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There are so many things to think about when planning for an interview that basic interview etiquette can sometimes take a backseat. That’s why, although it could be considered common knowledge (and common sense) it bears repeating. So here are some basic pre-interview considerations;

Don’t be late

Sloppy timekeeping is a big no-no for obvious reasons. Time is our most precious commodity, unlike money, it’s something you can never recoup. Your hard work throughout the application process has afforded you a slot of the hiring manager’s time. If you’re late, you’re sending the message that you don’t value it, you’re ill prepared and you’re likely not interested in securing the role

Aim to be at least 15 minutes early in case you encounter unforeseen circumstances, like car trouble, tailback traffic or you happen to get lost. If you don’t know where you’re going, Google Maps the location so it looks familiar to you when you arrive. Check public transport times and parking availability well before you go.

Of course, sometimes we’re a victim of circumstance and no matter how good your time keeping, the worst has happened and you’re going to be late. In this instance call ahead, calmly explain the situation and apologise. More often than not, people will be sympathetic to your situation and give you the benefit of the doubt but don’t leave them hanging. A no show with no call is a strike through your name for any vacancy that hiring manager is leading on again.


Terry’s Tip

Make sure to take along some extra copies of your CV in case you need to hand them out. It’s always handy to have a pad and pen if you want to make notes during the interview, or refer back to your questions if you need to.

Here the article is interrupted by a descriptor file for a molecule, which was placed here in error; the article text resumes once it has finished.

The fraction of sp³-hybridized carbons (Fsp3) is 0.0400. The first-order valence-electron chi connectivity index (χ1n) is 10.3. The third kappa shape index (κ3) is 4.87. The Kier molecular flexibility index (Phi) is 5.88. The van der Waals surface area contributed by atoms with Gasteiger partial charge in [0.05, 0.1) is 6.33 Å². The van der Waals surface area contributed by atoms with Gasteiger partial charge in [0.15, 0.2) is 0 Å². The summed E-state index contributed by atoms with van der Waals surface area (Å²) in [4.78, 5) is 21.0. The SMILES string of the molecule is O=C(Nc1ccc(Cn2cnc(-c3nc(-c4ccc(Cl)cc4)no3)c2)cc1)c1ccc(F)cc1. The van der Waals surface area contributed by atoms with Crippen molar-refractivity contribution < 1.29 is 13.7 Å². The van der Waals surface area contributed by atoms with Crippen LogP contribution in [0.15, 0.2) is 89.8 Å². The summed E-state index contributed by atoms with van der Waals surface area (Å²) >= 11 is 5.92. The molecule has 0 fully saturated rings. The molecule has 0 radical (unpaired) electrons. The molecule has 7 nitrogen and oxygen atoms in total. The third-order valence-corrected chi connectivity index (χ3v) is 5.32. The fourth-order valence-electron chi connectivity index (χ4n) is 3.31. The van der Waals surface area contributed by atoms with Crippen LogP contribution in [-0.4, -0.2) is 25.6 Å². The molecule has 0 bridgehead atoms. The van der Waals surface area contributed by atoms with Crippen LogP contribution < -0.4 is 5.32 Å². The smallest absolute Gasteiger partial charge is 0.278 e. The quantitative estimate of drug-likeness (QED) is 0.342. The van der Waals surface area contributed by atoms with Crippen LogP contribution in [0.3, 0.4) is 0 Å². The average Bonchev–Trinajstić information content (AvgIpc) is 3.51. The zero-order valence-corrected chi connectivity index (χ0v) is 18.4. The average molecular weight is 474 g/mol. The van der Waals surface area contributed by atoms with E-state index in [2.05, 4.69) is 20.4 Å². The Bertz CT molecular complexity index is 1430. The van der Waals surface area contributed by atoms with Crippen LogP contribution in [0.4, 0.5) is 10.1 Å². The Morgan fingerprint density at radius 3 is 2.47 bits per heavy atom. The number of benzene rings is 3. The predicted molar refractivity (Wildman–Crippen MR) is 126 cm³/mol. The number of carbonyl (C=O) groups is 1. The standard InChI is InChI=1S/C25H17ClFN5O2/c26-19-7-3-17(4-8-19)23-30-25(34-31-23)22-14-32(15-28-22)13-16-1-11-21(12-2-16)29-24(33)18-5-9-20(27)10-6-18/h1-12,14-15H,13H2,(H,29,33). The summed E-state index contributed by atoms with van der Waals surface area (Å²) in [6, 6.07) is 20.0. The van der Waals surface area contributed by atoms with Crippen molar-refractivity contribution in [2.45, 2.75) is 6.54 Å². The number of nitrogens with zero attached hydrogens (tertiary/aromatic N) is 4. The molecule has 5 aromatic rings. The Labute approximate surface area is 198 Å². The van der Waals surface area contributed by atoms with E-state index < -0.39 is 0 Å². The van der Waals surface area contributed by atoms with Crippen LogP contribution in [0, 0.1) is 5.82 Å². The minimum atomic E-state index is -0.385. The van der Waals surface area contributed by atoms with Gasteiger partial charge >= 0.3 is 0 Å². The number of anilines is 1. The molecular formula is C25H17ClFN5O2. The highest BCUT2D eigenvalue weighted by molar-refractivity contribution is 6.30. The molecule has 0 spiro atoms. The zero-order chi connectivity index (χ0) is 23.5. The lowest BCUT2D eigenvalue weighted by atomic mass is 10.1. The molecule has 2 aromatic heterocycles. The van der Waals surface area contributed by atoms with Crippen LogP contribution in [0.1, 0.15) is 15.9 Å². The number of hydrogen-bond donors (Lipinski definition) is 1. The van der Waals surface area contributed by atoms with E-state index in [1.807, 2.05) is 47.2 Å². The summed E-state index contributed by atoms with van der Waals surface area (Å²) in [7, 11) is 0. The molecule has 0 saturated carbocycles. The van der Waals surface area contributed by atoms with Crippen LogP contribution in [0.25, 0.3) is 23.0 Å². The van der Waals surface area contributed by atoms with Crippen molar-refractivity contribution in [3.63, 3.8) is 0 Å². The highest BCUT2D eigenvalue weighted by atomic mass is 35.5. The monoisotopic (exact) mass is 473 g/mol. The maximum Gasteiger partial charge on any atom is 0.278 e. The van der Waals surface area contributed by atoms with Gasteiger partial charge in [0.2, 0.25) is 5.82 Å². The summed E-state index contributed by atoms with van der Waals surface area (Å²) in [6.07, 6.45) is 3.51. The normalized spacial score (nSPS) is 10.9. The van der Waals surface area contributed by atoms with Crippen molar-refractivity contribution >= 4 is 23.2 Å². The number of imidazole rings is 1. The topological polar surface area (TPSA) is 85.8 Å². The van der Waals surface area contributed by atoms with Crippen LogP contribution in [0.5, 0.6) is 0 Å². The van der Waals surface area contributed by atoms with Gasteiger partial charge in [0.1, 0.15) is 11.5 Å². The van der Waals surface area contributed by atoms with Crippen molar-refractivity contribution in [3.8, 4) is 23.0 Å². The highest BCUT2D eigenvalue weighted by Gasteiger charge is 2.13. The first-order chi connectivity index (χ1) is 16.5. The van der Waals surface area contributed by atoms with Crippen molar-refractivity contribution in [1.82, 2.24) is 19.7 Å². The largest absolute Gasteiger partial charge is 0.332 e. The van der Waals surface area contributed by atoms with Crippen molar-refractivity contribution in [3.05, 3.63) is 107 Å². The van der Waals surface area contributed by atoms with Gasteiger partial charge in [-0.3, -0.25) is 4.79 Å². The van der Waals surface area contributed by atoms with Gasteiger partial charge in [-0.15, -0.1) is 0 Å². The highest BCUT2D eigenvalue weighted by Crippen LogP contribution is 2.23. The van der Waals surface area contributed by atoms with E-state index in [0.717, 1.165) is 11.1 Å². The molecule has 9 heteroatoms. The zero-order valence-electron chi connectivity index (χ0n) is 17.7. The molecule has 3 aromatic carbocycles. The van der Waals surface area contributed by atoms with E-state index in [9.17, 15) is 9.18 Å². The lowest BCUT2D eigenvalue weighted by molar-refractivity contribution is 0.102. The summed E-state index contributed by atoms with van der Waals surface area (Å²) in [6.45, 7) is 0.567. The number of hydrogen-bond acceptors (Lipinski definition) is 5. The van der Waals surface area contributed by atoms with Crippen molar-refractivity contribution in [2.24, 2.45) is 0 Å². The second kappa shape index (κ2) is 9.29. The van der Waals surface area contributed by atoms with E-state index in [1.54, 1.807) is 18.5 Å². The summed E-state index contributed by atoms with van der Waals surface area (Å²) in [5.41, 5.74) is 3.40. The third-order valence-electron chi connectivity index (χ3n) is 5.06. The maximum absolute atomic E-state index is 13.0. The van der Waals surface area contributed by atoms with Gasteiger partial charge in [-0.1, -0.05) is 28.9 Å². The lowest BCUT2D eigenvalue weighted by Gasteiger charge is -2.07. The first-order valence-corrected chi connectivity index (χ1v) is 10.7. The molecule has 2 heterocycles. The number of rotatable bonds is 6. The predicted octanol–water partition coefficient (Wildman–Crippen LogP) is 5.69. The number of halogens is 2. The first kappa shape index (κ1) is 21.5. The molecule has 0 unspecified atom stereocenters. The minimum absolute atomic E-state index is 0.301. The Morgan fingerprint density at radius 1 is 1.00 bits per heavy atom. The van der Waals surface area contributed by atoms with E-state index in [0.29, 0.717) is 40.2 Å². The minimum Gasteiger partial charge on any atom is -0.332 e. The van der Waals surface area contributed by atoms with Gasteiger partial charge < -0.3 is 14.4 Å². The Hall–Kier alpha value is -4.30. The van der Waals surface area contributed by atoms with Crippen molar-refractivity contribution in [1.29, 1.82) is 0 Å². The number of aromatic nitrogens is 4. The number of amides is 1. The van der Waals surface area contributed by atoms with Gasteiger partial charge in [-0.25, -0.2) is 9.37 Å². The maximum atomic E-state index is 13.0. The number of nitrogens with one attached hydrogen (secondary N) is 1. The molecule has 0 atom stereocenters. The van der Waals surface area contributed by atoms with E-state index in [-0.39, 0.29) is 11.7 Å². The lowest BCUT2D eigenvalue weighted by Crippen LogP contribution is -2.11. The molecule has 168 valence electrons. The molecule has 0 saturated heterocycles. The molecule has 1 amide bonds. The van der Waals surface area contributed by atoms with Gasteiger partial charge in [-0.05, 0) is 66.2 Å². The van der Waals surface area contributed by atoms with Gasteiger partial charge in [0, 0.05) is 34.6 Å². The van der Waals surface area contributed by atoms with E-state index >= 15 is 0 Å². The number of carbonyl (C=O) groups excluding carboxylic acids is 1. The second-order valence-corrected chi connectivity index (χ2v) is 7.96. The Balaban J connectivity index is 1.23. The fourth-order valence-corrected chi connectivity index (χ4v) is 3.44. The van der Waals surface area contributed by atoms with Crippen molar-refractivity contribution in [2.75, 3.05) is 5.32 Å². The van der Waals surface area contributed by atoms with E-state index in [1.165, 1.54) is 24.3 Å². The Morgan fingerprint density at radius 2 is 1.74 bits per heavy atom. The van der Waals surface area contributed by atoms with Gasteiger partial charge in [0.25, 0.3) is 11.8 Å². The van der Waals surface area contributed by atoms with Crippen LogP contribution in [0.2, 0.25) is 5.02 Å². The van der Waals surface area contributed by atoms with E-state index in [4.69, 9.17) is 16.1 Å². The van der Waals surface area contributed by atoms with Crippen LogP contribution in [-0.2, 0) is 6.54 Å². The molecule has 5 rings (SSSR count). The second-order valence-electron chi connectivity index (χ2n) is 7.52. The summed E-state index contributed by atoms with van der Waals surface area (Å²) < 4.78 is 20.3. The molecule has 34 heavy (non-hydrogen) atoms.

Dress to impress

And by impress we don’t mean a sequinned tiara. What to wear for an interview is always a hot topic but it’s generally common sense. Wear something you feel comfortable and confident in. Make sure it’s clean and ironed, with no stains, holes or stray cat hairs. As a rule, avoid anything overly revealing and clothing should be seasonally appropriate. You want them remembering you, not what your outfit.

If you’re concerned about the level of formality, err on the side of caution. Feeling overdressed in a business casual environment is less awkward than turning up in a polo shirt and chinos to sit in front of a panel of suits.

Do not disturb – in more ways than one

TURN YOUR PHONE ON SILENT. Seriously, you feel foolish when it goes off in the cinema, you’ll want the ground to swallow you up if it happens mid-interview. The same goes for the incessant bing of notifications. Just turn it off until you’re out of there!

An obvious one again but has been flagged by our head hunters in the past; No swearing please. As your mum says, it’s not big and it’s certainly not clever in an interview setting. Even if your usual lexicon is strictly post-watershed, a slip of the tongue could see you miss out on your next big job opportunity. Is it worth the risk? F**k no.

We’ve talked about looking clean, that should also extend to smelling it! Steer clear of strong odours before your big interview – that means tuna sandwiches and excessive use of Lynx Africa! It’s unlikely in our new era of social distancing you’ll be getting that close but better safe than sorry if you’re interviewing in person. Chewing gum is always a good idea but ditch it before you go in!

Making a good first impression

The interview starts the moment you set foot on the premises. Every interaction, from being greeted by a security guard, checking in with reception to finally getting in front of the hiring manager, is being assessed. It’s not unheard of for hiring managers to ask auxiliary staff about a candidate’s behaviour before they’re invited to the interview room.

Be friendly, personable and remember to smile – a golden rule for interview etiquette and a great rule for life in general!

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